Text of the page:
Archive for January, 2013

Reading the News the Value Vulture Way

To understand how to invest as a value investor, you need to know where the financial carrion is going to be. The best way to do that is to not only read the news, but use it to look for the sharp corrections, either in a sector, or in the economy as a whole. Remember that what we seek are big companies that can outlive their bad news. We’re also looking for tax dodges that far richer people have set up that they have to let the general public into to validate, like the limited partnership oil pipeline or the oil “trust” that pay out high dividends that are even better because they are often almost completely tax free.

Value vultures don’t panic. We watch other people panic and profit from making smart buys when fear or some new investment idea that the Wall Street sharks sell to the suckers drives money out of businesses with real value.

Everything starts with money. Politics is no less a slave to the almighty dollar. Understanding current trends then, in American politics, the largest Gross Domestic Product nation in a financial world where GDP is king, is a good idea.

Our company also publishes which focuses  a lot on the people with the money, and what they are doing to manipulate you, and the systems that manipulate you.

What is a current trend in politics worth watching? The Civil War in the GOP. The Libertarian far Right and the Neoconservative near Far Right are slugging it out. Neocons are defense and world power. Libertarians are 19th century capitalism seeking little or no government and placing people into government who act as monkey wrenches to grind the government into dust.

The net effect of all of this is that compromise, the lubricant that makes politics between progressive and regressive and stay-the-course political postures, has dried up.  Without compromise, coordinated efforts to boost the economy break down.

How does that relate to your money?

The stimulus did indeed work, with apologies to conservative investors who spend too much recreational time watching Fox News. It took a long time because of the safeguards that are put in place to avoid rampant fraud. Good or bad, it takes years to get construction projects for roads, bridges, and schools in motion.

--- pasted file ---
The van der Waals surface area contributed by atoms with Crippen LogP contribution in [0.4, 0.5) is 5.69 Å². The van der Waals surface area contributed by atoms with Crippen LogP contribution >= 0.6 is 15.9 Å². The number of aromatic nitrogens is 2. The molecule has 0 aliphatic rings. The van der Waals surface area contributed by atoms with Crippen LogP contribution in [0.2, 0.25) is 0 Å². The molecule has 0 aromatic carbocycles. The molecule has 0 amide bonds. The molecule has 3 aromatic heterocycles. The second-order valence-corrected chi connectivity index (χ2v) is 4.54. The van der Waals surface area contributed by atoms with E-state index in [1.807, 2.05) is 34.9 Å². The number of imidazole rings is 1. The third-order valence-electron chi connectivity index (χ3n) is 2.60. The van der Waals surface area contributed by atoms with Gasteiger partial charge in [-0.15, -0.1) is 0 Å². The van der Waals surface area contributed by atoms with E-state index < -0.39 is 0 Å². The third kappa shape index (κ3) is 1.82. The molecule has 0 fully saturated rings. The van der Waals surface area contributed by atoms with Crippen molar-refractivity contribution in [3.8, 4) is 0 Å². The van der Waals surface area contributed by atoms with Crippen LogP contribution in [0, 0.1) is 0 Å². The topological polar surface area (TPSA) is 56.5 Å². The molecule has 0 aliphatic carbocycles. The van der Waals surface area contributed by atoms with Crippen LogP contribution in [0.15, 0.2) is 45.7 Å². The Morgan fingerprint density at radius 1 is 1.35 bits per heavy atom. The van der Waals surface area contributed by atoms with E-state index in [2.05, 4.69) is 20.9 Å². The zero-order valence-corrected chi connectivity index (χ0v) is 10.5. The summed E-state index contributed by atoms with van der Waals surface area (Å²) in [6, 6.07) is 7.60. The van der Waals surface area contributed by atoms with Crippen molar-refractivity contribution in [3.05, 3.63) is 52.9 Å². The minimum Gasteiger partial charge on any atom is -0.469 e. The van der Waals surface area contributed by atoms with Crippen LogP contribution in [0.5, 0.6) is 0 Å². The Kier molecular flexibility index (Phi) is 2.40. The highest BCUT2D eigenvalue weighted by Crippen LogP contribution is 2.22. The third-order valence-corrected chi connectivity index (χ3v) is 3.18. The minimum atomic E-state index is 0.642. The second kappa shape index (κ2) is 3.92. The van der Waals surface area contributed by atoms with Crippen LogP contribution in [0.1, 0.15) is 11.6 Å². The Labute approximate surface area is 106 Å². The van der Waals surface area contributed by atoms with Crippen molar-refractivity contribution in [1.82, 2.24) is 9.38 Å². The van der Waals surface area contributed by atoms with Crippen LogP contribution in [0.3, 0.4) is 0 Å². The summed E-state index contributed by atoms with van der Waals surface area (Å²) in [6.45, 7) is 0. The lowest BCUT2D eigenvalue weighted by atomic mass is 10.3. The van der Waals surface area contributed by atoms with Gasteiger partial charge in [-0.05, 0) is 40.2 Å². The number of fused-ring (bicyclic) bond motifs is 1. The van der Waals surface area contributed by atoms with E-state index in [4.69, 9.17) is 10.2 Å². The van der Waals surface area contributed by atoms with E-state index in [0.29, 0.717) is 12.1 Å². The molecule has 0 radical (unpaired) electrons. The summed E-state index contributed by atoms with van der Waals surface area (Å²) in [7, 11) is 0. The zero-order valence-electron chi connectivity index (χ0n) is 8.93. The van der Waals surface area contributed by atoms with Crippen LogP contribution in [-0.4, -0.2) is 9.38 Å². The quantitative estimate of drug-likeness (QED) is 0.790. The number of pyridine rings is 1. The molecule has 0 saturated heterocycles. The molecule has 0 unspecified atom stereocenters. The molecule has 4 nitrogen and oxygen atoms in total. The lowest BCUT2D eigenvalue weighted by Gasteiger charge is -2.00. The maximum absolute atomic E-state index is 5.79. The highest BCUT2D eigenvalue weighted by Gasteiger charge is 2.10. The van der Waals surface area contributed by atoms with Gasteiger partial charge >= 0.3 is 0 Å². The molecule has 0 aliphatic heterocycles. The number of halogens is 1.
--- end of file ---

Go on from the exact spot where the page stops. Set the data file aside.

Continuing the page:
If you look around, there are all kinds of capital improvement projects on roads and airports and what-not that took three years to get the money into the full pipeline, but it’s there now.

That means that if you’re a concrete supplier, or a steel supplier, or you own a construction firm that does large projects, some of this cash is finally coming to fruition.  It means more  money for shipping companies that move all of the materials, from raw to finished goods, too.

It also means that if you’re a new home builder, you might be seeing a few new customers taking advantage of low interest and contracts that will keep people employed through the “downturn.”

You also will note, if you read the news, that everyone is conditioned by the media to talk about how bad the economy over the last few years was, yet the people on Wall Street and those who invested wisely in 2008 and did not panic made hundreds of millions of dollars on purveying that bad news.

Many businesses used the excuse of the Great Recession to fire workers who had been technologically obsolescent for years but who could not be fired unless the business was under imminent financial threat. Companies laid off thousands of workers who computers replaced, and downsized departments. Many CEOs got fat bonuses for pink slipping people as they made their businesses more efficient, and rode through 2008-2011 pocketing the profit.

In the short term, all of these companies took hits.  In the long term, the bigger, healthier ones have come out even more healthy.

If you read the news you might see that construction starts are estimated to be up. Stocks like Cemex (CX), which we follow, easily one of the biggest cement producers in the world, have been getting their debt in line over the last few years after taking a drubbing for being too leveraged (having too much debt) and getting caught in a risky position during the downturn.  They may start to pick up as more people buy cement for bridges, roads, schools and housing. You might make a small investment in CX at the right time if you thought that the countries in which they do business will see some improvement in their overall economies in the next five years.